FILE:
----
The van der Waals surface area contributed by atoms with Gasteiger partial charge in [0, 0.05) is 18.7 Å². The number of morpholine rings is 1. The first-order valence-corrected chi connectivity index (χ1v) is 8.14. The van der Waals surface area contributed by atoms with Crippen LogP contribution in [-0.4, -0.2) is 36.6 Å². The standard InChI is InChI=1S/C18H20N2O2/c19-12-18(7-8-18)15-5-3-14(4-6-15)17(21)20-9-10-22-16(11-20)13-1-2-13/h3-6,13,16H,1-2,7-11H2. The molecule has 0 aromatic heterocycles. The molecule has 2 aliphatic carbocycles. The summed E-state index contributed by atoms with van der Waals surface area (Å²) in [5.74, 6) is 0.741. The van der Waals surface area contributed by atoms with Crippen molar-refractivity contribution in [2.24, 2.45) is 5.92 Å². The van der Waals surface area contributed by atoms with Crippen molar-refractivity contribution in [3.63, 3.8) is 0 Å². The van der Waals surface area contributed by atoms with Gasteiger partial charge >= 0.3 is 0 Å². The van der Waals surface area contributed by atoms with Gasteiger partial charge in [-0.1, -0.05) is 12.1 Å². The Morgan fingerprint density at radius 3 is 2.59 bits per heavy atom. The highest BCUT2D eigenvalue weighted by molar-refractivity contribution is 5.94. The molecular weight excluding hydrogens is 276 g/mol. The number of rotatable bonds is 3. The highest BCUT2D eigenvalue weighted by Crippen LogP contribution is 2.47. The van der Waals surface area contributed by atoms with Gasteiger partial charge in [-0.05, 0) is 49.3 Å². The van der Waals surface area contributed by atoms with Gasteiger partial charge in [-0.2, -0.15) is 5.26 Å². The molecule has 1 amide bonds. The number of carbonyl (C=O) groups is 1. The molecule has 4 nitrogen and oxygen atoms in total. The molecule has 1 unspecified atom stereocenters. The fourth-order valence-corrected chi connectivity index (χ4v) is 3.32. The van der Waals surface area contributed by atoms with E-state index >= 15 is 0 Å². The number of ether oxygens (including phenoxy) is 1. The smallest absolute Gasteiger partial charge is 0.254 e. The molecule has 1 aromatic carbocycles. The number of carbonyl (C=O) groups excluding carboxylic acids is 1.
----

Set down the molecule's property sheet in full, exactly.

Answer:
The van der Waals surface area contributed by atoms with Gasteiger partial charge in [0, 0.05) is 18.7 Å². The number of morpholine rings is 1. The first-order valence-corrected chi connectivity index (χ1v) is 8.14. The van der Waals surface area contributed by atoms with Crippen LogP contribution in [-0.4, -0.2) is 36.6 Å². The standard InChI is InChI=1S/C18H20N2O2/c19-12-18(7-8-18)15-5-3-14(4-6-15)17(21)20-9-10-22-16(11-20)13-1-2-13/h3-6,13,16H,1-2,7-11H2. The molecule has 0 aromatic heterocycles. The molecule has 2 aliphatic carbocycles. The summed E-state index contributed by atoms with van der Waals surface area (Å²) in [5.74, 6) is 0.741. The van der Waals surface area contributed by atoms with Crippen molar-refractivity contribution in [2.24, 2.45) is 5.92 Å². The van der Waals surface area contributed by atoms with Crippen molar-refractivity contribution in [3.63, 3.8) is 0 Å². The van der Waals surface area contributed by atoms with Gasteiger partial charge >= 0.3 is 0 Å². The van der Waals surface area contributed by atoms with Gasteiger partial charge in [-0.1, -0.05) is 12.1 Å². The Morgan fingerprint density at radius 3 is 2.59 bits per heavy atom. The highest BCUT2D eigenvalue weighted by molar-refractivity contribution is 5.94. The molecular weight excluding hydrogens is 276 g/mol. The number of rotatable bonds is 3. The highest BCUT2D eigenvalue weighted by Crippen LogP contribution is 2.47. The van der Waals surface area contributed by atoms with Gasteiger partial charge in [-0.05, 0) is 49.3 Å². The van der Waals surface area contributed by atoms with Gasteiger partial charge in [-0.2, -0.15) is 5.26 Å². The molecule has 1 amide bonds. The number of carbonyl (C=O) groups is 1. The molecule has 4 nitrogen and oxygen atoms in total. The molecule has 1 unspecified atom stereocenters. The fourth-order valence-corrected chi connectivity index (χ4v) is 3.32. The van der Waals surface area contributed by atoms with E-state index >= 15 is 0 Å². The number of ether oxygens (including phenoxy) is 1. The smallest absolute Gasteiger partial charge is 0.254 e. The molecule has 1 aromatic carbocycles. The number of carbonyl (C=O) groups excluding carboxylic acids is 1.